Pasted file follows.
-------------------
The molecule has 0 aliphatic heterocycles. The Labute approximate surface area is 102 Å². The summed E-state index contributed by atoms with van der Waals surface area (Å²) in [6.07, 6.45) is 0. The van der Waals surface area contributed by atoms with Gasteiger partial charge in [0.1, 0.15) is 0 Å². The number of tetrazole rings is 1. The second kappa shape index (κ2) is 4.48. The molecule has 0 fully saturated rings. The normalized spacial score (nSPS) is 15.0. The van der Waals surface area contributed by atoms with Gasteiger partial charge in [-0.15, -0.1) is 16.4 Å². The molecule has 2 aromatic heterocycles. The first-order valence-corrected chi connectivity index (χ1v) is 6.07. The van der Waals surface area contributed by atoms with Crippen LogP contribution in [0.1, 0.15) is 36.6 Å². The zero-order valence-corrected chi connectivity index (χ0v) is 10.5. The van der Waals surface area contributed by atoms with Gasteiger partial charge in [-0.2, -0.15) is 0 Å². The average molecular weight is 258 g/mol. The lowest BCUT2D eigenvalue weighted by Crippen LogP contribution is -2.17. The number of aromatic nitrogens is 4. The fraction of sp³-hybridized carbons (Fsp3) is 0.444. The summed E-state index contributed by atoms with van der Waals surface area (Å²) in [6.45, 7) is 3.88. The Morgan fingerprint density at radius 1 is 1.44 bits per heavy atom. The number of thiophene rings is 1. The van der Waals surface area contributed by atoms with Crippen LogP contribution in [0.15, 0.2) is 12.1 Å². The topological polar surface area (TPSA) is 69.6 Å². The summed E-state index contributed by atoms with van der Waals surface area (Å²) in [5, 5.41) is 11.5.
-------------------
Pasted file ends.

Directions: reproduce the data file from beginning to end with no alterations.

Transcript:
The molecule has 0 aliphatic heterocycles. The Labute approximate surface area is 102 Å². The summed E-state index contributed by atoms with van der Waals surface area (Å²) in [6.07, 6.45) is 0. The van der Waals surface area contributed by atoms with Gasteiger partial charge in [0.1, 0.15) is 0 Å². The number of tetrazole rings is 1. The second kappa shape index (κ2) is 4.48. The molecule has 0 fully saturated rings. The normalized spacial score (nSPS) is 15.0. The van der Waals surface area contributed by atoms with Gasteiger partial charge in [-0.15, -0.1) is 16.4 Å². The molecule has 2 aromatic heterocycles. The first-order valence-corrected chi connectivity index (χ1v) is 6.07. The van der Waals surface area contributed by atoms with Crippen LogP contribution in [0.1, 0.15) is 36.6 Å². The zero-order valence-corrected chi connectivity index (χ0v) is 10.5. The van der Waals surface area contributed by atoms with Gasteiger partial charge in [-0.2, -0.15) is 0 Å². The average molecular weight is 258 g/mol. The lowest BCUT2D eigenvalue weighted by Crippen LogP contribution is -2.17. The number of aromatic nitrogens is 4. The fraction of sp³-hybridized carbons (Fsp3) is 0.444. The summed E-state index contributed by atoms with van der Waals surface area (Å²) in [6.45, 7) is 3.88. The Morgan fingerprint density at radius 1 is 1.44 bits per heavy atom. The number of thiophene rings is 1. The van der Waals surface area contributed by atoms with Crippen LogP contribution in [0.15, 0.2) is 12.1 Å². The topological polar surface area (TPSA) is 69.6 Å². The summed E-state index contributed by atoms with van der Waals surface area (Å²) in [5, 5.41) is 11.5.